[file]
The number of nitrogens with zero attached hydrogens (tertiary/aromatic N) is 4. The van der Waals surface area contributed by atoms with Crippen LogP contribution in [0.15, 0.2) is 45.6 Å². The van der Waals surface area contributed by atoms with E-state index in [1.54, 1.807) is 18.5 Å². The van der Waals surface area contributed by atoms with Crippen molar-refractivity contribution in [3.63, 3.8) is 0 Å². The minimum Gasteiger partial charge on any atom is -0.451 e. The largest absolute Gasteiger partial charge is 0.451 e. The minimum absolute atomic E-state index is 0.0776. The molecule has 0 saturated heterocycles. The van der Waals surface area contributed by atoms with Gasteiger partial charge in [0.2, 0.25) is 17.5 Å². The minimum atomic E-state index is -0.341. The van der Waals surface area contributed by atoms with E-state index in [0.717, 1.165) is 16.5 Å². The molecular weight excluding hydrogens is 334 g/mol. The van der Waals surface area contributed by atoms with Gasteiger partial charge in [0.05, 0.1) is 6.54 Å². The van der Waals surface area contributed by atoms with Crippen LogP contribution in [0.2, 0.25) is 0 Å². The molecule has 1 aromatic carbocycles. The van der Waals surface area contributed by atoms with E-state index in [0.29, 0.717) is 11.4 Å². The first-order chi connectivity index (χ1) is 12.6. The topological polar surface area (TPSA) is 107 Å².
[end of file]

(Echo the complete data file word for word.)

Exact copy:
The number of nitrogens with zero attached hydrogens (tertiary/aromatic N) is 4. The van der Waals surface area contributed by atoms with Crippen LogP contribution in [0.15, 0.2) is 45.6 Å². The van der Waals surface area contributed by atoms with E-state index in [1.54, 1.807) is 18.5 Å². The van der Waals surface area contributed by atoms with Crippen molar-refractivity contribution in [3.63, 3.8) is 0 Å². The minimum Gasteiger partial charge on any atom is -0.451 e. The largest absolute Gasteiger partial charge is 0.451 e. The minimum absolute atomic E-state index is 0.0776. The molecule has 0 saturated heterocycles. The van der Waals surface area contributed by atoms with Gasteiger partial charge in [0.2, 0.25) is 17.5 Å². The minimum atomic E-state index is -0.341. The van der Waals surface area contributed by atoms with E-state index in [0.717, 1.165) is 16.5 Å². The molecular weight excluding hydrogens is 334 g/mol. The van der Waals surface area contributed by atoms with Gasteiger partial charge in [0.05, 0.1) is 6.54 Å². The van der Waals surface area contributed by atoms with Crippen LogP contribution in [0.2, 0.25) is 0 Å². The molecule has 1 aromatic carbocycles. The van der Waals surface area contributed by atoms with E-state index in [0.29, 0.717) is 11.4 Å². The first-order chi connectivity index (χ1) is 12.6. The topological polar surface area (TPSA) is 107 Å².